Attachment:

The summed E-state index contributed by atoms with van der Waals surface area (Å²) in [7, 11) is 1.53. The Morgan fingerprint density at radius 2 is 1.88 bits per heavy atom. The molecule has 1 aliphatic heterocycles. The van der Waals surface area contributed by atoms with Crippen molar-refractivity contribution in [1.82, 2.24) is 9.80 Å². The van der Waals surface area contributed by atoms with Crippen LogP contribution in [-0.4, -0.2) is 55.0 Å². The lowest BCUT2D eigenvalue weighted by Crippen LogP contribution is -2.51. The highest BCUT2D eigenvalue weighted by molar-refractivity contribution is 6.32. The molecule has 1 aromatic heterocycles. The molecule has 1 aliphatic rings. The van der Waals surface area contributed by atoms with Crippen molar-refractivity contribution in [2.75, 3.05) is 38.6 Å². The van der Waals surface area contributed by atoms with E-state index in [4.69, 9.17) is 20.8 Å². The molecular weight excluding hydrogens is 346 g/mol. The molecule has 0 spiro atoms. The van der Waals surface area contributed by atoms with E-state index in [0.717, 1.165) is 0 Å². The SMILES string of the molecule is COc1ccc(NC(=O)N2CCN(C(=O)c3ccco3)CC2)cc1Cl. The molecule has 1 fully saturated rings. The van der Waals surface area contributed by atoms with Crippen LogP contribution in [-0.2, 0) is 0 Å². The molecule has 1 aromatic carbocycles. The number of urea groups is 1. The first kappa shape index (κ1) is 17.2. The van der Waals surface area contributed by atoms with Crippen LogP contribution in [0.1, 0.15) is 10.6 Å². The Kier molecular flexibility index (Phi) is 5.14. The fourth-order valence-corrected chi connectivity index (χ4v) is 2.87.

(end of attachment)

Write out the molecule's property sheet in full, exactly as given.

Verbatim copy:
The summed E-state index contributed by atoms with van der Waals surface area (Å²) in [7, 11) is 1.53. The Morgan fingerprint density at radius 2 is 1.88 bits per heavy atom. The molecule has 1 aliphatic heterocycles. The van der Waals surface area contributed by atoms with Crippen molar-refractivity contribution in [1.82, 2.24) is 9.80 Å². The van der Waals surface area contributed by atoms with Crippen LogP contribution in [-0.4, -0.2) is 55.0 Å². The lowest BCUT2D eigenvalue weighted by Crippen LogP contribution is -2.51. The highest BCUT2D eigenvalue weighted by molar-refractivity contribution is 6.32. The molecule has 1 aromatic heterocycles. The molecule has 1 aliphatic rings. The van der Waals surface area contributed by atoms with Crippen molar-refractivity contribution in [2.75, 3.05) is 38.6 Å². The van der Waals surface area contributed by atoms with E-state index in [4.69, 9.17) is 20.8 Å². The molecular weight excluding hydrogens is 346 g/mol. The molecule has 0 spiro atoms. The van der Waals surface area contributed by atoms with E-state index in [0.717, 1.165) is 0 Å². The SMILES string of the molecule is COc1ccc(NC(=O)N2CCN(C(=O)c3ccco3)CC2)cc1Cl. The molecule has 1 fully saturated rings. The van der Waals surface area contributed by atoms with Crippen LogP contribution in [-0.2, 0) is 0 Å². The molecule has 1 aromatic carbocycles. The number of urea groups is 1. The first kappa shape index (κ1) is 17.2. The van der Waals surface area contributed by atoms with Crippen LogP contribution in [0.1, 0.15) is 10.6 Å². The Kier molecular flexibility index (Phi) is 5.14. The fourth-order valence-corrected chi connectivity index (χ4v) is 2.87.